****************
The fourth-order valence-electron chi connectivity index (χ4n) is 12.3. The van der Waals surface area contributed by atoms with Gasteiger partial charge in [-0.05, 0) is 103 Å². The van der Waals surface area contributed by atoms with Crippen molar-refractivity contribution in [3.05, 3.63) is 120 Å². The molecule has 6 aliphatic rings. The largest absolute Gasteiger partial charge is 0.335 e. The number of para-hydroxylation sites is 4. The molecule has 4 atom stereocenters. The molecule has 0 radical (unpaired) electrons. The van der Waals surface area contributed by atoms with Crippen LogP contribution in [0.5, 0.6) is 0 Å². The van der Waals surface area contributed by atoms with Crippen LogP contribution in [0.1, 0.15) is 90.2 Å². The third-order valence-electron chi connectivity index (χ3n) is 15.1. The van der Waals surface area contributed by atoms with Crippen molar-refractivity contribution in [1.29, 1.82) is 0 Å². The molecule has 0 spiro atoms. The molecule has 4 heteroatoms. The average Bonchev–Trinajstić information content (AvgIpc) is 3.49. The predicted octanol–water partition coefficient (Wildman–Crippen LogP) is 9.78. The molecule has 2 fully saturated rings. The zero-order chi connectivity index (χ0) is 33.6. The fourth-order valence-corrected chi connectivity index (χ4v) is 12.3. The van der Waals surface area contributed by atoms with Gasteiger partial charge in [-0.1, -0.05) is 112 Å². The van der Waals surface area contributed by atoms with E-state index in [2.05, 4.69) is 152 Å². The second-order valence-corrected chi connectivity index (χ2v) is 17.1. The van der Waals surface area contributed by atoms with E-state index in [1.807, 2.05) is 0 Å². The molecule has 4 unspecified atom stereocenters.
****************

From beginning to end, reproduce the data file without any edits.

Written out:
The fourth-order valence-electron chi connectivity index (χ4n) is 12.3. The van der Waals surface area contributed by atoms with Gasteiger partial charge in [-0.05, 0) is 103 Å². The van der Waals surface area contributed by atoms with Crippen molar-refractivity contribution in [3.05, 3.63) is 120 Å². The molecule has 6 aliphatic rings. The largest absolute Gasteiger partial charge is 0.335 e. The number of para-hydroxylation sites is 4. The molecule has 4 atom stereocenters. The molecule has 0 radical (unpaired) electrons. The van der Waals surface area contributed by atoms with Crippen LogP contribution in [0.5, 0.6) is 0 Å². The van der Waals surface area contributed by atoms with Crippen LogP contribution in [0.1, 0.15) is 90.2 Å². The third-order valence-electron chi connectivity index (χ3n) is 15.1. The van der Waals surface area contributed by atoms with Crippen molar-refractivity contribution in [1.29, 1.82) is 0 Å². The molecule has 0 spiro atoms. The molecule has 4 heteroatoms. The average Bonchev–Trinajstić information content (AvgIpc) is 3.49. The predicted octanol–water partition coefficient (Wildman–Crippen LogP) is 9.78. The molecule has 2 fully saturated rings. The zero-order chi connectivity index (χ0) is 33.6. The fourth-order valence-corrected chi connectivity index (χ4v) is 12.3. The van der Waals surface area contributed by atoms with Gasteiger partial charge in [-0.1, -0.05) is 112 Å². The van der Waals surface area contributed by atoms with E-state index in [2.05, 4.69) is 152 Å². The second-order valence-corrected chi connectivity index (χ2v) is 17.1. The van der Waals surface area contributed by atoms with E-state index in [1.807, 2.05) is 0 Å². The molecule has 4 unspecified atom stereocenters.